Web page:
Tuesday, October 25, 2011

Dioguardi v. Durning case brief

139 F.2d 774 (1944).

FACTS
-Plaintiff attempts to assert grievances against “collector of customs” at port of NY based on endeavors to import merchandise of great value (bottles of tonic) from Italy.

Claims:
  • (1) On auction day (Oct. 9, 1940), defendant sold his merchandise at public custom, and sold it to another bidder with plaintiff’s price of 110, not def.’s price of $120.

  • (2) 3 weeks before sale, 2 cases of 19 bottles each disappeared.
-Plaintiff does not make clear how goods came into collector’s hands.
-Plaintiff alleges compliance with the revenue laws, but does not say he made a claim for refund of merchandise, and that the collector denied the claim.

-Plaintiff claimed $500 in damages, with interests and costs, against the defendant individual as collector.
-Dismissed by District Court, with leave for plaintiff to amend, “fails to state facts sufficient to constitute a cause of action.”

The Plaintiff filed amended complaint

(Heightened conviction of being unjustly treated)
-”Medicinal extracts” given to the Springdale distilling company “with my betting price of $100: and not the price of $120,” and “it isn’t so easy to do away with two cases with 37 bottles in one quart. Being protected, they can take this chance.”
-Plaintiff suggested sefendant explained loss saying they had leaked, Plaintiff states “which could never be true in the manner they were bottled.”
Defendant motions to dismiss

Court made final judgement to dismiss complaint, comes to United States Circuit Court of Appeals, Second Circuit.

RULES
“Here is another instance of judicial haste which in the long run makes waste.”
-Under the new rules of civil procedure, there is no pleading requirement of stating “facts sufficient to constitute a cause of action,” but only that there be “a short and plain statement of the claim showing that the pleader is entitled to relief” (Rule 8(a)).
-The motion for dismissal under Rule 12(b) is for failure to state “a claim upon which relief can be granted.”

APPLICATION
-The court states that it thinks that the Pl. has disclosed his claims, although” inartistically stated”.
-D did not need to move on the complaint alone; he could have disclosed the facts from his point of view, in advance of a trail if he chose, by asking for a pretrial hearing or by moving for summary judgment with supporting affidavits.
-As it stands, we do not see how the Pl. may properly be deprived of his day in court to show what he obviously so firmly believes and for what present purposes Def. must be taken as admitting.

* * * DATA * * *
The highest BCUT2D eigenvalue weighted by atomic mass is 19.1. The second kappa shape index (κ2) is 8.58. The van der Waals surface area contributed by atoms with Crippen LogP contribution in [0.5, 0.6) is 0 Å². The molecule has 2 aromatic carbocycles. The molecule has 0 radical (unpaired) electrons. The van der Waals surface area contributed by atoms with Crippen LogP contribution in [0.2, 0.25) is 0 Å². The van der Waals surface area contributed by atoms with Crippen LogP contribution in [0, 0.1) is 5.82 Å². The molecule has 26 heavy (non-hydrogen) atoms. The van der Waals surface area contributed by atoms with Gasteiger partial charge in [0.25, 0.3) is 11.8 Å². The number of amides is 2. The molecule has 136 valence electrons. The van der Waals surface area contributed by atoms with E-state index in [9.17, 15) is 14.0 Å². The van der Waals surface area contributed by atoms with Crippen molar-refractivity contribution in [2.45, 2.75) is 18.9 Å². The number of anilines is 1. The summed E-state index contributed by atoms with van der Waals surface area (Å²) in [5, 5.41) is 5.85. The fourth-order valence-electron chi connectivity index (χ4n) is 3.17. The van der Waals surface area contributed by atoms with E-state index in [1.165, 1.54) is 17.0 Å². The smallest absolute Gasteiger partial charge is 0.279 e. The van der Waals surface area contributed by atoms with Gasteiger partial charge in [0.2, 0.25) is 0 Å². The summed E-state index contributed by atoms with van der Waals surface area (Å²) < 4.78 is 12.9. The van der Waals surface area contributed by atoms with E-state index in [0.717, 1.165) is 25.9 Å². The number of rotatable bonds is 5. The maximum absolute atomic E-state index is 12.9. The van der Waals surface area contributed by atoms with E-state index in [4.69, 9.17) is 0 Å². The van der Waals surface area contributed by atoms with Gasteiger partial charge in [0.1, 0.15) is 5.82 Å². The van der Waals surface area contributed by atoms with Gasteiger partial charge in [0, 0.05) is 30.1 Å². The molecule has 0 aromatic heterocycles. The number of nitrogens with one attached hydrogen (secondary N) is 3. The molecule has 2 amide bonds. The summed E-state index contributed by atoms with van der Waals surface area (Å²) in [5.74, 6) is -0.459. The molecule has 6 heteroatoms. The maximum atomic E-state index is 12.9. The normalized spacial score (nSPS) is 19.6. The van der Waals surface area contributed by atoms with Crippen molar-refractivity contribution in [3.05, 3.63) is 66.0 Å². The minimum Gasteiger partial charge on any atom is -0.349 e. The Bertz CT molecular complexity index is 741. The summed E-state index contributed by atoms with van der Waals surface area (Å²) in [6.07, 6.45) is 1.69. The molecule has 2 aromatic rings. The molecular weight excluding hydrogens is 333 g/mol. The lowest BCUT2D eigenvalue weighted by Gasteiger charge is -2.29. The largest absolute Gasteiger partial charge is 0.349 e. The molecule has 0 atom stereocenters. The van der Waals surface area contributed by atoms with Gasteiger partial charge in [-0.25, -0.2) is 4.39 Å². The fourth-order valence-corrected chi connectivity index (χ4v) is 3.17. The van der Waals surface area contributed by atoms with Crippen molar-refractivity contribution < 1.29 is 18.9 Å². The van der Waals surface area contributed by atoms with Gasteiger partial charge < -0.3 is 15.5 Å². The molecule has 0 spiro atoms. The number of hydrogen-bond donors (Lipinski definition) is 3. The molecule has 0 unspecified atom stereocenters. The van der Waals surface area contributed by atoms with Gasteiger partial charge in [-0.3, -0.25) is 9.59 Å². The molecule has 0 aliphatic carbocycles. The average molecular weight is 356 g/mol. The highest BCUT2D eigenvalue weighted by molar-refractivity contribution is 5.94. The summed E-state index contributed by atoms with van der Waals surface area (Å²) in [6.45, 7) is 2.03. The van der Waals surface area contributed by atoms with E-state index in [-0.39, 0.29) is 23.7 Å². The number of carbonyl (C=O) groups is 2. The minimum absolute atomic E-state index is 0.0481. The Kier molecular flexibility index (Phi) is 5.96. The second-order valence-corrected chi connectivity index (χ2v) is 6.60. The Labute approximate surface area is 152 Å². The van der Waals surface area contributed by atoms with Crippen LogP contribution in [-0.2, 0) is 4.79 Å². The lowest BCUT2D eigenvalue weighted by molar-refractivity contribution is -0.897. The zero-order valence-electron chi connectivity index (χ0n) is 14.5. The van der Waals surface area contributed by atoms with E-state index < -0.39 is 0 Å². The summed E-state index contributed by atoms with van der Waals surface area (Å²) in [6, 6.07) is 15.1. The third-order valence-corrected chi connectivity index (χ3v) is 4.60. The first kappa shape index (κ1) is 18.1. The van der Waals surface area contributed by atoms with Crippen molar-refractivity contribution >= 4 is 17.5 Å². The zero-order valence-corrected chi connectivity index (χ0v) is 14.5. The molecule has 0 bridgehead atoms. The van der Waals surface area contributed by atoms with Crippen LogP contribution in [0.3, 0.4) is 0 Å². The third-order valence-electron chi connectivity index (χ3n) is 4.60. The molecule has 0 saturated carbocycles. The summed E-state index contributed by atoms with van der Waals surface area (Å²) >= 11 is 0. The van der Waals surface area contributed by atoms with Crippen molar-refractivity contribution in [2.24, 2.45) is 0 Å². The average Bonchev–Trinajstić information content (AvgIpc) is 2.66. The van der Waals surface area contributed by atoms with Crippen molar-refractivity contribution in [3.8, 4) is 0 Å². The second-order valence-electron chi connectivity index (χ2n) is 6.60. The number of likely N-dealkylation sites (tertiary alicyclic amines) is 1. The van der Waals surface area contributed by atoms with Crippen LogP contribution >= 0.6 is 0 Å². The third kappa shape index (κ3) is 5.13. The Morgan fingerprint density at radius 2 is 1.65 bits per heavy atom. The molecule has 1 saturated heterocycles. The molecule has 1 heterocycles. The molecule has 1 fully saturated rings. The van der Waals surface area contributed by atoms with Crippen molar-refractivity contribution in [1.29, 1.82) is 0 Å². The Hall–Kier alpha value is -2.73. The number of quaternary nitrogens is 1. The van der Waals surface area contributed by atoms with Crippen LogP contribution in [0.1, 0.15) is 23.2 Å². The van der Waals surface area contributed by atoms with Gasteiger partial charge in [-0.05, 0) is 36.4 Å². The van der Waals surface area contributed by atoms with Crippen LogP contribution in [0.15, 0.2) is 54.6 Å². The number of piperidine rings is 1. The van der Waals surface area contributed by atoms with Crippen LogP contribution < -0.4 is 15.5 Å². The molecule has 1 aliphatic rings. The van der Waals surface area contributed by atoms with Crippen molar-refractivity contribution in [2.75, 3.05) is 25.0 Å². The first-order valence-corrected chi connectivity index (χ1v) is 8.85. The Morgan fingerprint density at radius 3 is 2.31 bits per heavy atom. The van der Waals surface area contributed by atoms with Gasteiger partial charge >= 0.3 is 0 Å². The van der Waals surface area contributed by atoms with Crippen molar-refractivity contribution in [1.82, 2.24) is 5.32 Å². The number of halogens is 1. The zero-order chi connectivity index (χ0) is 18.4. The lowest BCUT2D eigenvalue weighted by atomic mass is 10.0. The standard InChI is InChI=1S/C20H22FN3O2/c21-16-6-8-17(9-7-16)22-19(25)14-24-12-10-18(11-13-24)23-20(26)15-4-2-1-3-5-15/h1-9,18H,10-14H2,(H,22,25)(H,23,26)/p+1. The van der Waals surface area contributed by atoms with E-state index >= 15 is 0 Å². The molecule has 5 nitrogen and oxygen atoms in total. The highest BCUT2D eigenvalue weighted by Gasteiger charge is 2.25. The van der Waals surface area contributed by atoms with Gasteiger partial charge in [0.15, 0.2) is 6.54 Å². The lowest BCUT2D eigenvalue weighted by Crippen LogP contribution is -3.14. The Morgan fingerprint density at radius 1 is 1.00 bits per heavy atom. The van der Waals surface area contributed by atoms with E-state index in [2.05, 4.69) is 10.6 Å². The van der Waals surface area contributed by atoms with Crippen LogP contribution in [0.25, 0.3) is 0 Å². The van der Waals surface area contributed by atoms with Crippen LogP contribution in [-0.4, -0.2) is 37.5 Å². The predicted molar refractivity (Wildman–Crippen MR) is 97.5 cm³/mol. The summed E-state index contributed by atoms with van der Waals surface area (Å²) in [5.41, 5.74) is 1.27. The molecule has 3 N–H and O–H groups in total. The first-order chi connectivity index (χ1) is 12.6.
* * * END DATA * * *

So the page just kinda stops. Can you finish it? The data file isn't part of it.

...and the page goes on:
-In view of P’s limited ability to write/speak English, it will be difficult for the District Court to arrive at justice unless he consents to receive legal assistance in the presentation of his case.
-Plaintiff declined legal help, and it is his privilege.

CONCLUSION
-Judgement was reversed and remanded for further proceedings "not inconsistent with this opinion."

Other Case Briefs: http://www.mycasebriefs.com/dioguardi-v-durning-case-brief/

Course: Civil Procedure


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1 comment:

  1. Summary of Dioguardi v. Durning
    139 F.2d 774 (1944).

    Facts: P claimed that D improperly handled his imported goods and sold them at an action. P brought an action for conversion against D. P drafted his own complaint and D filed a motion to dismiss for failure to state a cause of action.

    Procedure: District court dismissed P’s complaint.

    Issue: Does a P have to describe in detail all causes of action in the complaint for the complaint to be sufficient?

    Holding: No

    Rationale: Federal Rules of Civil Procedure follow the notice pleading standard. A complaint need only put the court and the defendant on notice of the causes of action. For proper notice, a complaint only need to present a short and plain statement of the claim showing that the pleader is entitled to relief. Therefore, the district court erred by granting D’s motion.

    Note: Filing of a complaint commences the action. Complaints in federal courts usually require: (1) statement of subject matter jurisdiction; (2) short and plain statement of the claim, showing P entitled to relief; (3) demand for judgment.

    **Special matters (e.g. fraud, mistake or special damages) must be pleaded with more specificity.

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